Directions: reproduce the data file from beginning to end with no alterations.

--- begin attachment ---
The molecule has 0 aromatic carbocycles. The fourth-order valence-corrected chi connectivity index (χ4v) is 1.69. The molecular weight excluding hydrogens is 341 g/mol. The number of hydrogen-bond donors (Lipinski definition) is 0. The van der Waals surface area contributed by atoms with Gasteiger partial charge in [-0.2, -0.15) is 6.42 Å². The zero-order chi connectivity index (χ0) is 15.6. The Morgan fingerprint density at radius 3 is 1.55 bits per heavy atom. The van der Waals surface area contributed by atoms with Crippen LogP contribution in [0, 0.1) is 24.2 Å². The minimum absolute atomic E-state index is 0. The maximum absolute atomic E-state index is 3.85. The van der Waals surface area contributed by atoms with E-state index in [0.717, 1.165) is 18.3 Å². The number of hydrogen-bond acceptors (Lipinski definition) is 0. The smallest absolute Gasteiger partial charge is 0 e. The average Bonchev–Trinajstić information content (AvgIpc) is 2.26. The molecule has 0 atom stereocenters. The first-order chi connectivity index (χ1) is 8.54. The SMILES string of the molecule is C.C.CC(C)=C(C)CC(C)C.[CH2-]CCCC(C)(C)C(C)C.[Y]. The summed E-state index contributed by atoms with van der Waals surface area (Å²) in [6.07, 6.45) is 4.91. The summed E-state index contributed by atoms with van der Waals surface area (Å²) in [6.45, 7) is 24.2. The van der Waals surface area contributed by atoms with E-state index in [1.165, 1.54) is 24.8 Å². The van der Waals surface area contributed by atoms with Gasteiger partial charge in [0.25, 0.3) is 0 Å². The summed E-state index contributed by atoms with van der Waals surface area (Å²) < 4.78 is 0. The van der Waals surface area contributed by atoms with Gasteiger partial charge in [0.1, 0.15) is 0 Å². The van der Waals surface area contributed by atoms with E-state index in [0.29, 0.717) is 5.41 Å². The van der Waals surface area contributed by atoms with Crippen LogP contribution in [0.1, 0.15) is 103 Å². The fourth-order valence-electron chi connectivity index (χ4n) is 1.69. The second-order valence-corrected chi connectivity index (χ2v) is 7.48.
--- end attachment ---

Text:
The molecule has 0 aromatic carbocycles. The fourth-order valence-corrected chi connectivity index (χ4v) is 1.69. The molecular weight excluding hydrogens is 341 g/mol. The number of hydrogen-bond donors (Lipinski definition) is 0. The van der Waals surface area contributed by atoms with Gasteiger partial charge in [-0.2, -0.15) is 6.42 Å². The zero-order chi connectivity index (χ0) is 15.6. The Morgan fingerprint density at radius 3 is 1.55 bits per heavy atom. The van der Waals surface area contributed by atoms with Crippen LogP contribution in [0, 0.1) is 24.2 Å². The minimum absolute atomic E-state index is 0. The maximum absolute atomic E-state index is 3.85. The van der Waals surface area contributed by atoms with E-state index in [0.717, 1.165) is 18.3 Å². The number of hydrogen-bond acceptors (Lipinski definition) is 0. The smallest absolute Gasteiger partial charge is 0 e. The average Bonchev–Trinajstić information content (AvgIpc) is 2.26. The molecule has 0 atom stereocenters. The first-order chi connectivity index (χ1) is 8.54. The SMILES string of the molecule is C.C.CC(C)=C(C)CC(C)C.[CH2-]CCCC(C)(C)C(C)C.[Y]. The summed E-state index contributed by atoms with van der Waals surface area (Å²) in [6.07, 6.45) is 4.91. The summed E-state index contributed by atoms with van der Waals surface area (Å²) in [6.45, 7) is 24.2. The van der Waals surface area contributed by atoms with E-state index in [1.165, 1.54) is 24.8 Å². The van der Waals surface area contributed by atoms with Gasteiger partial charge in [0.25, 0.3) is 0 Å². The summed E-state index contributed by atoms with van der Waals surface area (Å²) < 4.78 is 0. The van der Waals surface area contributed by atoms with Gasteiger partial charge in [0.1, 0.15) is 0 Å². The van der Waals surface area contributed by atoms with E-state index in [0.29, 0.717) is 5.41 Å². The van der Waals surface area contributed by atoms with Crippen LogP contribution in [0.1, 0.15) is 103 Å². The fourth-order valence-electron chi connectivity index (χ4n) is 1.69. The second-order valence-corrected chi connectivity index (χ2v) is 7.48.